Gyan, 35, working as a lemonade vendor, was eating his lunch under the shade of a Kikar tree as the sweltering heat swept the capital Delhi. He was worried. He was due to send money to his family this month, but his income has taken a considerable hit.
Lemon prices in the national capital have soared, leaving vendors like him in dire situations. Gyan paid Rs. 250 for a kilogram of lemons, more than five times higher than the usual price. “How do I make a profit when I sell a single glass of lemonade for Rs. 10? It’s all my loss,” he said.
Small vendors like Gyan find themselves restricted from raising their prices, “Customers are irked if we raise the price to Rs. 15.” Gyan earns Rs. 400 per day during the summer months, an increase from the usual Rs. 350. Delhi’s torrid summers make lemonade a popular drink, but the freak rise in lemon prices, which have seen it surpass the price of apples and mangoes, have eliminated Gyan’s profits.
In some parts of North India, the fruit, which used to cost roughly Rs 70 per kilogramme a month ago, stands at close to Rs 400 per kilogramme.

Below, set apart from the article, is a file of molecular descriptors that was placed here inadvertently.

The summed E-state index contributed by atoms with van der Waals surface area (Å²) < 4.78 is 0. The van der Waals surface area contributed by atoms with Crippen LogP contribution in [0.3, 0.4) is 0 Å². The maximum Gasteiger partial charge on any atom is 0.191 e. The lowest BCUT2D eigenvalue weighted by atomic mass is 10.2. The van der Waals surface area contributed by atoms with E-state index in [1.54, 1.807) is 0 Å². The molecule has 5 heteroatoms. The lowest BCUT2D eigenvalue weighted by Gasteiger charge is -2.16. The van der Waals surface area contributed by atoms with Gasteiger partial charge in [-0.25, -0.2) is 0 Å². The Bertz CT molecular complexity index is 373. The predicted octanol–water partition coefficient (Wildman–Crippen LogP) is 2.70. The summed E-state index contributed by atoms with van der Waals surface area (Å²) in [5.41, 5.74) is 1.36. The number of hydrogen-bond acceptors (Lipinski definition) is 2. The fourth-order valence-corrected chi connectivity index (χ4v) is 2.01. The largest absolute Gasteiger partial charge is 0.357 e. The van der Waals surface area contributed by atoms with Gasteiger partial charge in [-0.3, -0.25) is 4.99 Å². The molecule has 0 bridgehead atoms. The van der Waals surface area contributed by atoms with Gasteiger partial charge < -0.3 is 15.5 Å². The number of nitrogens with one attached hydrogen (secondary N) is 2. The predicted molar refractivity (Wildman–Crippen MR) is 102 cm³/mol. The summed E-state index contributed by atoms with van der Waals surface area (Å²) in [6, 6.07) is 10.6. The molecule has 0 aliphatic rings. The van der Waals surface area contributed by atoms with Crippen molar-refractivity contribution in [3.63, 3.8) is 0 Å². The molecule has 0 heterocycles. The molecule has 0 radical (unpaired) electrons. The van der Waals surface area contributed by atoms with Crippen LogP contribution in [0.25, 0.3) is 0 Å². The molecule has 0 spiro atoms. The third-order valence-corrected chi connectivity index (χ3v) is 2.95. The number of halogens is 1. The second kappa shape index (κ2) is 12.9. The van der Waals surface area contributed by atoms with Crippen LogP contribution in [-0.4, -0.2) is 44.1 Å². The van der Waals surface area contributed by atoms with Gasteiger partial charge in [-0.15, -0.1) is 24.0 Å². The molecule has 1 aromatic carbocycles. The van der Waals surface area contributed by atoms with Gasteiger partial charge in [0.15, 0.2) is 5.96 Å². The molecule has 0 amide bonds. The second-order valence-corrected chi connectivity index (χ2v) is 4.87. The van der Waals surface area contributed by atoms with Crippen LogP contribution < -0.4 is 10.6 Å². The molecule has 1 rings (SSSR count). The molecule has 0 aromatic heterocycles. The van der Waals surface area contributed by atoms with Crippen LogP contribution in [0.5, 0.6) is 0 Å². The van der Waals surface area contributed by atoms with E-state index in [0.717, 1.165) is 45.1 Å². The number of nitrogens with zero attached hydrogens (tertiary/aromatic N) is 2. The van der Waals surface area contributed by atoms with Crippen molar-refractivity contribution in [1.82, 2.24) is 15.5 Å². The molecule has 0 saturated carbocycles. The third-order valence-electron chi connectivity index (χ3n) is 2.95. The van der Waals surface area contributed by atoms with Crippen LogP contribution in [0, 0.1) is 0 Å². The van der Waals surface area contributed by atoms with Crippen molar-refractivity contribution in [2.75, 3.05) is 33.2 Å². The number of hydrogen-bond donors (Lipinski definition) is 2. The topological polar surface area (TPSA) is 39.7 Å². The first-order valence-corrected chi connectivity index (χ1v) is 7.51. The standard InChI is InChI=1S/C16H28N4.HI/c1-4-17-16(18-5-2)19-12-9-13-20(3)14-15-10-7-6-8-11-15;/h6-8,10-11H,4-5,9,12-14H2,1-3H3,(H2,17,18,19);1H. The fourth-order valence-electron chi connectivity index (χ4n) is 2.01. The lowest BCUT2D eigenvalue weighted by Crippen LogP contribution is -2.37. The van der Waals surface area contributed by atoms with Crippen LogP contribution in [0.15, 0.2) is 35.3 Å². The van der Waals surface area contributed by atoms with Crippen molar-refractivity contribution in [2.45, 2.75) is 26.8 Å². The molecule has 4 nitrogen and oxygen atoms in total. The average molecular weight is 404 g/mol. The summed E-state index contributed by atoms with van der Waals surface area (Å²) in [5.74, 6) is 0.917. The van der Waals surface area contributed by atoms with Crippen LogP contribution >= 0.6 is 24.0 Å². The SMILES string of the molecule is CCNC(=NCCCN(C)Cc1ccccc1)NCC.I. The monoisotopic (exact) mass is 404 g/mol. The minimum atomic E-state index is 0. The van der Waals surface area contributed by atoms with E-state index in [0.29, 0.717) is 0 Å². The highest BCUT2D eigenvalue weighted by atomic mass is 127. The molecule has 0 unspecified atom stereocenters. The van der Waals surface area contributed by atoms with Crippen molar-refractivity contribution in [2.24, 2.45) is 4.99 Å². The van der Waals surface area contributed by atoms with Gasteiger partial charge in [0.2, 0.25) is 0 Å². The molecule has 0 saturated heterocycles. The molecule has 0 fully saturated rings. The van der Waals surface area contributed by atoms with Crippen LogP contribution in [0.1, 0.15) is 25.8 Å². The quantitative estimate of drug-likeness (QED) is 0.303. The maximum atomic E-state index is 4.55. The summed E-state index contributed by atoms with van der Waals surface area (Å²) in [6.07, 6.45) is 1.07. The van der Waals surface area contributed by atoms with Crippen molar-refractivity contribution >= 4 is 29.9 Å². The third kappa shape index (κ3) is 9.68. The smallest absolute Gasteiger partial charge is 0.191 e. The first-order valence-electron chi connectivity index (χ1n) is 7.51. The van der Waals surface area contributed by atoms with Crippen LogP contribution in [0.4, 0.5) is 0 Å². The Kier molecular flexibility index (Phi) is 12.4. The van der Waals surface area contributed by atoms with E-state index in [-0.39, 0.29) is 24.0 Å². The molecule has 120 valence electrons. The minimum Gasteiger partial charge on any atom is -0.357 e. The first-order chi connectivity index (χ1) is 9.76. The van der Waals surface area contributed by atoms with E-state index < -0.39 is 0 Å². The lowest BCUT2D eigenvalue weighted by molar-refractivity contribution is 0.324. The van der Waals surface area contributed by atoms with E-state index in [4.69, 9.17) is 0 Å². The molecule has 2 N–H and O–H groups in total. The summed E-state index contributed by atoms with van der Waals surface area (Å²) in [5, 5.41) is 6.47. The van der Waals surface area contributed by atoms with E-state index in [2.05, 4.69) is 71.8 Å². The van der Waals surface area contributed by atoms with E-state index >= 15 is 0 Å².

On 8th April 2022, the prices of lemons in cities are as follows:
Delhi – Rs 350-400/kg
Jaipur – Rs 350-400/Kg
Mumbai – Rs 300-350/Kg
Haji Babu, wholesale trader of lemons at the Okhla Mandi in South Delhi, has been left shell-shocked by the exponential rise in the prices, “Itna Mehenga Nimbu maine pehle kabhi nahi dekha” (I have never seen that expensive lemon in my life). He joked, “Once, there was a truck driver’s strike. At that time, lemons were transported by aeroplane, and prices soared that high.”
Festivals like Navratri and Ramazan have meant that the demand for lemon has also seen a sharp increase leading to unbelievable changes in prices. All this, in tandem with the continuous rise in fuel prices, has aided in adding to the sour taste lemons are leaving on the middle class.
“This government doesn’t care about us,” a buyer said, “so now I have to buy five lemons for Rs. 50.”
The states of Andhra Pradesh, Gujarat, Maharashtra, and Telangana supply the majority of the country’s lemons, but sudden rains have wreaked havoc on the crops in several areas causing a mass shortage of the citrus fruit. A considerable portion of the lemon harvested in the country is also used to make soft drinks in factories leading to markets not receiving enough supplies to meet other demands.
“The cost of lemon will soon return to normal when the festival season ends and the mercury drops,” Haji Babu concludes his speech, but until then the kitchen of the common man will continue to face the brunt of inflation.